COLORADO, USA — Temporary federal unemployment benefits which were implemented earlier this year through the CARES Act are set to expire at the end of the month as new initial claims rise in Colorado, state labor officials said Thursday.
For the week ending Dec. 5, 19,024 regular claims were filed, which is about 2,000 more than the week prior, and is the highest it has been since May.
PUA claims also climbed. There were 17,232 claims last week compared with 15,219 for the week ending Nov. 28.
The most recent uptick is primarily driven by restaurants that were closed to indoor dining in counties that shifted to the red level on the state's COVID-19 dial. Other businesses that had to reduce their capacity limits under recent new health orders also impacted the numbers, CDLE said.
According to CDLE data, initial claims have risen steadily since the week the last week of September, when claims hit their lowest point since the pandemic began. That week there are 4,840 claims.
Since mid-March, a total of 662,508 regular initial unemployment claims have been filed for a grand total of 876,440 claims, including federal PUA benefits.
PUA which provides benefits for gig workers expires at the end of the year with the last payable week ending Dec. 26. The Federal Pandemic Emergency Unemployment Compensation (FPEUC) which provided an additional 13 weeks of benefits and the Work-Share program also expire at that time unless action is taken by Congress before then.
The work-share program allowed employers to keep their employees working but with fewer hours. While they were working fewer hours they were eligible to receive a portion of regular unemployment benefits.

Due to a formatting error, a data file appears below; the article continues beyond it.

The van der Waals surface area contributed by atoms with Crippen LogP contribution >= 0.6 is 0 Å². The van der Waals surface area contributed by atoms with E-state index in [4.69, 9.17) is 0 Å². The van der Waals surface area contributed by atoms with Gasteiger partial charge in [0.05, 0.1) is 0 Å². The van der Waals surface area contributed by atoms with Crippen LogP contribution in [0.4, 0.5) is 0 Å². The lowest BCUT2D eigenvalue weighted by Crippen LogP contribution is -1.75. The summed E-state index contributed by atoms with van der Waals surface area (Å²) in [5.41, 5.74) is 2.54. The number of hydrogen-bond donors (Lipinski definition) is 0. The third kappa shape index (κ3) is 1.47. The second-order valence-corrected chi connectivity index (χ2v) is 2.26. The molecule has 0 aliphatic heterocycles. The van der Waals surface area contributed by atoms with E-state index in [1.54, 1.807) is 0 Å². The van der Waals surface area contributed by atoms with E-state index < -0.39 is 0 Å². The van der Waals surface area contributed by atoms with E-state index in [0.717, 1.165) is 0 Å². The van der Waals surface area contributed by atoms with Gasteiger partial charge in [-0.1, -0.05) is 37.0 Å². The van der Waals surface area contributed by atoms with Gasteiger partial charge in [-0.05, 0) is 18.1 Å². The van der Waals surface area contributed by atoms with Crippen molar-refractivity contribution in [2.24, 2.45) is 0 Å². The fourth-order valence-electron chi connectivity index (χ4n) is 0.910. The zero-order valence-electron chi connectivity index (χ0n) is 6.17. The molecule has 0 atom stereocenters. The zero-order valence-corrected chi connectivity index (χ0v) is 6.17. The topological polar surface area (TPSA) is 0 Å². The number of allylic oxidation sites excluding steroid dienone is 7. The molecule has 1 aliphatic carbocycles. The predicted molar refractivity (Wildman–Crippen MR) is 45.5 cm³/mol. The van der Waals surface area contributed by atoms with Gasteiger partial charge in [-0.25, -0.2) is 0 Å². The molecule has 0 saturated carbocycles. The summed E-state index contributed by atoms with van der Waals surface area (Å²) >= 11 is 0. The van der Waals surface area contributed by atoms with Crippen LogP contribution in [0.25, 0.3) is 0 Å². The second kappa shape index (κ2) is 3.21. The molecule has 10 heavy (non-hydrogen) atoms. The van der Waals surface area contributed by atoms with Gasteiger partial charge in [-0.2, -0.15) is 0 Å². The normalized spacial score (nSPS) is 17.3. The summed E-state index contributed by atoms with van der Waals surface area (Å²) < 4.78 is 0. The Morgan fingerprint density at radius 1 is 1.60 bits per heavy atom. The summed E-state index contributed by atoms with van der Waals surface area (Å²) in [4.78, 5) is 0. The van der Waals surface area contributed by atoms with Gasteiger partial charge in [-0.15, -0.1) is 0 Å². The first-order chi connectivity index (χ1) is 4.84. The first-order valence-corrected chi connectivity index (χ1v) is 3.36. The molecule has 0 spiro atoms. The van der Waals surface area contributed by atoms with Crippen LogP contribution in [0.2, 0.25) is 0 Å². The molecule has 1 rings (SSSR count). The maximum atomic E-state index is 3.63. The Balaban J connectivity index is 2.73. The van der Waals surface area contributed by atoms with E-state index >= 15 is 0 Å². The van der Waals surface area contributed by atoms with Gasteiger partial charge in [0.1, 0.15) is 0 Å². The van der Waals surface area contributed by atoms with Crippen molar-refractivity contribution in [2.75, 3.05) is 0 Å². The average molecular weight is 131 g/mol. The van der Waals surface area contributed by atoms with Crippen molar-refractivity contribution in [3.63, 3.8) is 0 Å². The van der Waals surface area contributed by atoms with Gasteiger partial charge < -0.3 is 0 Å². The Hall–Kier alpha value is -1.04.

"As you can imagine this will be a hard stop for many folks who have to come to rely on these benefits during 2020," said Cher Haavind with CDLE. "There are a number of Congressional packages being discussed right now."
She said some of them appear to extend the programs into 2021 and another option being discussed could implement an additional $300 per week on top of state benefits. At this time nothing is set in stone. Even if action is taken, state labor officials said there would likely be a gap in benefits while the system is updated.
In early November, the state unemployment rate fell below 5% which triggered an end to the State Extended Benefits(SEB) program, which provided an additional 13 weeks of benefits for those who had exhausted their regular benefits. SEB officially ended on Nov. 28.
About 16,000 claimants were receiving those benefits when they came to an end, Haavind said. Under federal rules the program cannot be implemented until 13 weeks have passed even if the unemployment rate is over 5%, state labor officials said.
CDLE said they've asked if the benefits can be retroactive, but said the 13-week waiting period before that benefit can kick in again cannot be waived.
Benefits paid since March 29 total $6.4 Billion
Regular UI $2.34 Billion
Week ending December 5: $34.5 Million
Pandemic Unemployment Assistance
(gig workers/self-employed) $891.1 Million
Federal Pandemic Unemployment Compensation
($600/weekly UI benefits to eligible claimants) $2.50 Billion
Pandemic Emergency Unemployment Compensation
(extends unemployment benefits by up to 13 weeks) $263.1 Million
State Extended Benefits
(extends unemployment benefits an additional 13 weeks) $26.3 Million
Lost Wages Assistance
($300/weekly UI benefits to eligible claimants) $379.1 Million
CDLE and its partners are holding regular, no-cost trainings that can help unemployed Coloradans get rehired.
A sampling of events is below: a complete list of events, workshops and training opportunities is available on the CDLE website.
Dec 15., 1:30 p.m. - 3:30 p.m. Interviewing Workshop
Dec. 16, 10:30 a.m. -11 am. Careers in Construction
Dec. 17, 10 a.m. - 12 p.m. Networking Workshop
Through Dec. 18: Arapahoe/Douglas Works!
December 18, 10:00 am - 12:00 pm: Resume Workshop
A complete list of events workshops and trainings is available on the CDLE website.
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